Iduring the SelectUSA conference on foreign investment in the United States, which was held from 1er May 4 (National Harbor, Maryland), Michael Suess, chairman of Swiss conglomerate OC Oerlikon, made a startling remark to his American hosts: “You have a stable political environment despite the news” in the media. Steady ? Despite Donald Trump’s failed coup on January 6, 2021? Despite the revelations about Supreme Court Justice Clarence Thomas, who is swimming in the money of his conservative billionaire friends? Despite the threat of bankruptcy of the federal state, for lack of an increase in the debt ceiling?
Yet Mr. Suess is not wrong. There is another America, which works in peace outside of politics, that of business. This was blatant in early March, during Ceraweek, the oil industry forum in Houston, which never stopped celebrating President Biden’s subsidies for the energy transition. This was confirmed at the SelectUSA forum, organized by the federal state to attract investments from all over the world.
What is the real America? That a bit hopeless of Washington and the political sections of the newspapers, or that of the companies and the federated States which walk quietly? Both, of course, but a little backtracking helps note that America’s tears have changed profoundly since the Great Depression of 2008.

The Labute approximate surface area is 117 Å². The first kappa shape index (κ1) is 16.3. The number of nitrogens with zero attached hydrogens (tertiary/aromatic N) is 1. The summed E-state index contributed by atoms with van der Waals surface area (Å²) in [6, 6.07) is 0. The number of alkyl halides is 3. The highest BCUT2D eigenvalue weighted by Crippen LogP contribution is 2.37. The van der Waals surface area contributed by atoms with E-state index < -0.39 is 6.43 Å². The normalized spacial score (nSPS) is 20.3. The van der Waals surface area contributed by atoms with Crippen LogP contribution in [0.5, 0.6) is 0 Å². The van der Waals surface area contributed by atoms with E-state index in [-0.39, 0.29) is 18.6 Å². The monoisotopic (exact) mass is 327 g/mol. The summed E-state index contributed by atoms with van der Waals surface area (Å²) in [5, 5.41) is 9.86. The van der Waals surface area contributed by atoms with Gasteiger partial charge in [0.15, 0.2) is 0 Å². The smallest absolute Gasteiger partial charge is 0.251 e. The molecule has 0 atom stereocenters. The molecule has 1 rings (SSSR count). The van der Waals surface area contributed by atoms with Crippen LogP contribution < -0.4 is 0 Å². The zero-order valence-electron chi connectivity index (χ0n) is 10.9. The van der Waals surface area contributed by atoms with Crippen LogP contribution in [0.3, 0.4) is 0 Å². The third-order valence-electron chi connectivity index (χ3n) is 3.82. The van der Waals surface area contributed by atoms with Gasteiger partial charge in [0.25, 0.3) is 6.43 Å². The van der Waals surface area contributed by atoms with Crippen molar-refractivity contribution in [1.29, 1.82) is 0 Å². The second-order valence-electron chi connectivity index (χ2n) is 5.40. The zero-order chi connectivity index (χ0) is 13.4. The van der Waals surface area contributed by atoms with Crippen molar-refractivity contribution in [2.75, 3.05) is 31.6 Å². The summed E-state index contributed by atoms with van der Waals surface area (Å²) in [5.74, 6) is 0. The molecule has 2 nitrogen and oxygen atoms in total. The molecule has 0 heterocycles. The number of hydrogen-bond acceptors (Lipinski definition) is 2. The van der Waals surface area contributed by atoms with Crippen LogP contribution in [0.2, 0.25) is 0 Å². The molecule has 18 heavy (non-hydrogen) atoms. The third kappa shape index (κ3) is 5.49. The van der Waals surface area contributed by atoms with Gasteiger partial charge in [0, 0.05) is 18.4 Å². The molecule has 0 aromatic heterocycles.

The fight has changed
Back then, it was Wall Street versus Main Street: New York’s big corporations had blown up the financial world and plunged working America into the worst recession known since the 1930s. Gradually, the fight changed of nature, since Donald Trump’s march to the White House in 2016: it was the prosperous America of the coasts against the deindustrialized States of the Rust Belt, the “rust belt”, and the white workers considering themselves victims of globalization.
And then, suddenly, this topic faded away. Because unemployment has fallen to its lowest level since the late 1960s; because the lowest wages are finally rising. Because America has found a new social and nationalist consensus: an industrial rearmament made of protectionism and massive subsidies, to protect itself from China and the risks of supply disruption, and to restore hope to the Rust Belt . Donald Trump dreamed of it, Joe Biden realized it.
Admittedly, inflation makes the current president unpopular, but it is on the ebb, while the oft-heralded recession is not coming. If the banking and real estate crisis does not degenerate, the 2024 election will not be played on the economy, a more consensual subject than it seems, but on the “cultural war”, almost religious, on abortion, racism, transgender or weapons.
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